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Self-care tips for writers (and everyone else)

Last month I (briefly) went to a dark place.

There wasn’t anything wrong, really. There were no awful life events or catastrophes. I wasn’t depressed. It’s just that my novel, which had been stuck, ended up taking me somewhere Not Fun.

My main character wasn’t coming out right, and in order to understand where she needed work, I had to do some research about long-term abuse and isolation. I read three books about the infamous Cleveland kidnapping case, where three women were kidnapped and held hostage for a decade. I really struggle with triggers around sexual violence, so those books took me to a place that was extremely not-fun (although it was very helpful for the purposes of research and character-building, so there’s that…).

When I go to a dark place, I feel hollow. Empty. And, I’m going to be honest here, in the past when I’ve felt it (and I felt it almost-constantly in my mid-twenties) I’ve used food to fill the emptiness. Brownies and ice cream in particular, but pretty much anything would do.

However, this spring I’ve been making a real effort to only eat when I’m actually hungry, so my usual go-to solution was off-limits. And that meant I had to get creative. I had to come up with new ideas.

First, I posted on Facebook explaining that I was in a dark place and asking people for fun/funny photos and GIFs. The response was overwhelming. By the next day, I had over 30 responses with the most amazing collection of cute/funny/dorky things. Not only that, 4 people checked in on me personally to make sure everything was OK. It filled me up more than a pan of brownies could have, and the feeling lasted far longer than the sugar rush would have.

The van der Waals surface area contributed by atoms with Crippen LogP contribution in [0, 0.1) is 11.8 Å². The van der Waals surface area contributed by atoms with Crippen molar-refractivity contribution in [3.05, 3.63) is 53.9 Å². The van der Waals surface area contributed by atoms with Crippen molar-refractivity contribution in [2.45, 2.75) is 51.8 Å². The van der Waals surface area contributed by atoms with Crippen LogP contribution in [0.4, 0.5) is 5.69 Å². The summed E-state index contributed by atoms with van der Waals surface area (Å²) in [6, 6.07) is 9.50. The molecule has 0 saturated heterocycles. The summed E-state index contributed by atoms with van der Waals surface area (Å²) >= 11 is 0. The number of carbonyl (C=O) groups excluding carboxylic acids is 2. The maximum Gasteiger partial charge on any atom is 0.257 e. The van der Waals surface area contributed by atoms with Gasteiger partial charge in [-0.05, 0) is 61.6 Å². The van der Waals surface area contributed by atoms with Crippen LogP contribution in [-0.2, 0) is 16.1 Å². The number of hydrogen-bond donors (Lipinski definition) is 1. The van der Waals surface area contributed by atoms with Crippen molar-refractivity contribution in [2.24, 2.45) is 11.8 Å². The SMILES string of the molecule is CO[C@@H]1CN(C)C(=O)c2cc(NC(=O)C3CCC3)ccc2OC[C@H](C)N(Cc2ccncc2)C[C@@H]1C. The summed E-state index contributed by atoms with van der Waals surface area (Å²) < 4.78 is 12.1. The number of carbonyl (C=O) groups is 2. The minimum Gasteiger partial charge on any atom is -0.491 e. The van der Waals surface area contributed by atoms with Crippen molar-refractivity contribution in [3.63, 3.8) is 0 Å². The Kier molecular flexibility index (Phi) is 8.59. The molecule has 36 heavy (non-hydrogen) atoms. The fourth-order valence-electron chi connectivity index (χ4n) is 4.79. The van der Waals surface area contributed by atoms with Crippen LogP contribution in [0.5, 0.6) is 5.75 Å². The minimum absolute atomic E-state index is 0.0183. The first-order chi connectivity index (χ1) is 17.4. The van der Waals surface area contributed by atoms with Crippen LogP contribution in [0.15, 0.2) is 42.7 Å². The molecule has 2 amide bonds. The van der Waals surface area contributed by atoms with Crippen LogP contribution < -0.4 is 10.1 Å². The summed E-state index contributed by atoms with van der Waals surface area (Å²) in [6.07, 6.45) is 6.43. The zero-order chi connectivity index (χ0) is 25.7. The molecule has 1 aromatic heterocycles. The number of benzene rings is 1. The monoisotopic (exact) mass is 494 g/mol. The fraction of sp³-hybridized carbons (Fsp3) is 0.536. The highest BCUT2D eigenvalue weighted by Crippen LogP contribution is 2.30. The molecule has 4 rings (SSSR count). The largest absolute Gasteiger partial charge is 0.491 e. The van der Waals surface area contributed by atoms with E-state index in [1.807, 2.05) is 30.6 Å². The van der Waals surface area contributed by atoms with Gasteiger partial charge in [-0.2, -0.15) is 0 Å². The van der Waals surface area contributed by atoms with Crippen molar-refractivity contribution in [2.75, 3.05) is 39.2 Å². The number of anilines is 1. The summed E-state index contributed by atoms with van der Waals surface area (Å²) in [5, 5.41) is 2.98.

Then I gave myself permission to step back. I’d been plugging away at that dark, horrible research for a while. I let myself take a couple of days and…not do that. I watched a truly epic Korean drama called He Is Psychometric (which is amazing). I watched a lot of K-pop music videos. I looked at Pinterest and developed an interest in truly awful K-pop-related memes. I let myself take a total break, guilt-free.

I also sweated. I started running on the (mostly unused) elliptical trainer in the bedroom and stretching. I danced. All that helped too.

After a couple of days, I felt much better. I wasn’t empty anymore, and what was more, I knew that I had a new collection of tools I could use the next time I went to my dark place. That pan of brownies wasn’t my only option. In fact, it was measurably less effective than the tactics I tried this time around.

So that’s my takeaway: sometimes your work (or life in general) will take you to dark places. That’s inevitable. When it does, it helps to have tools in your arsenal that aren’t just “eat all the things.” Reaching out, stepping back, having fun, and sweating worked for me. What works for you?

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